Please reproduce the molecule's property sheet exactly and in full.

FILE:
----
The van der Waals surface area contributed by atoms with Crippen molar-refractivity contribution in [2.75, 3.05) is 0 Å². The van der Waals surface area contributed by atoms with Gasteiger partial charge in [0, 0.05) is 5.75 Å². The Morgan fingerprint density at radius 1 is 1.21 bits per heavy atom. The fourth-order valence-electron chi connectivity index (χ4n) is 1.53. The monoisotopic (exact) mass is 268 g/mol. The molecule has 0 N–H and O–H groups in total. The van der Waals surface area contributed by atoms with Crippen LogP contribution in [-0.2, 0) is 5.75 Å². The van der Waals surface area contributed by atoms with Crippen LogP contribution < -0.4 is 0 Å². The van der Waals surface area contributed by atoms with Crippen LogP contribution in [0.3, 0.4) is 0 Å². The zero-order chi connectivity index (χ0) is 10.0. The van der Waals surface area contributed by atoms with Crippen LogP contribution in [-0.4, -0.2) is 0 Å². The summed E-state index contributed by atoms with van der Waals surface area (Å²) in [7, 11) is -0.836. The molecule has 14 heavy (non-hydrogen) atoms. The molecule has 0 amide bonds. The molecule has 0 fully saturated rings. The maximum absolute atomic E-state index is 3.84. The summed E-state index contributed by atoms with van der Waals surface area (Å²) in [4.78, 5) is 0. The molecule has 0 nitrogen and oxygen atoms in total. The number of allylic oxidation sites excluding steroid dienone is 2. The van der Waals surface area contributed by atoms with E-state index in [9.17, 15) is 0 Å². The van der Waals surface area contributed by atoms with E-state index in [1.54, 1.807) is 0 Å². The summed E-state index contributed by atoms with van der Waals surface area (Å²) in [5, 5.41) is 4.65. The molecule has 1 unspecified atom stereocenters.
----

The van der Waals surface area contributed by atoms with Crippen molar-refractivity contribution in [2.75, 3.05) is 0 Å². The van der Waals surface area contributed by atoms with Gasteiger partial charge in [0, 0.05) is 5.75 Å². The Morgan fingerprint density at radius 1 is 1.21 bits per heavy atom. The fourth-order valence-electron chi connectivity index (χ4n) is 1.53. The monoisotopic (exact) mass is 268 g/mol. The molecule has 0 N–H and O–H groups in total. The van der Waals surface area contributed by atoms with Crippen LogP contribution in [-0.2, 0) is 5.75 Å². The van der Waals surface area contributed by atoms with Crippen LogP contribution < -0.4 is 0 Å². The van der Waals surface area contributed by atoms with Crippen LogP contribution in [0.3, 0.4) is 0 Å². The zero-order chi connectivity index (χ0) is 10.0. The van der Waals surface area contributed by atoms with Crippen LogP contribution in [-0.4, -0.2) is 0 Å². The summed E-state index contributed by atoms with van der Waals surface area (Å²) in [7, 11) is -0.836. The molecule has 14 heavy (non-hydrogen) atoms. The molecule has 0 amide bonds. The molecule has 0 fully saturated rings. The maximum absolute atomic E-state index is 3.84. The summed E-state index contributed by atoms with van der Waals surface area (Å²) in [4.78, 5) is 0. The molecule has 0 nitrogen and oxygen atoms in total. The number of allylic oxidation sites excluding steroid dienone is 2. The van der Waals surface area contributed by atoms with E-state index in [9.17, 15) is 0 Å². The van der Waals surface area contributed by atoms with E-state index in [1.54, 1.807) is 0 Å². The summed E-state index contributed by atoms with van der Waals surface area (Å²) in [5, 5.41) is 4.65. The molecule has 1 unspecified atom stereocenters.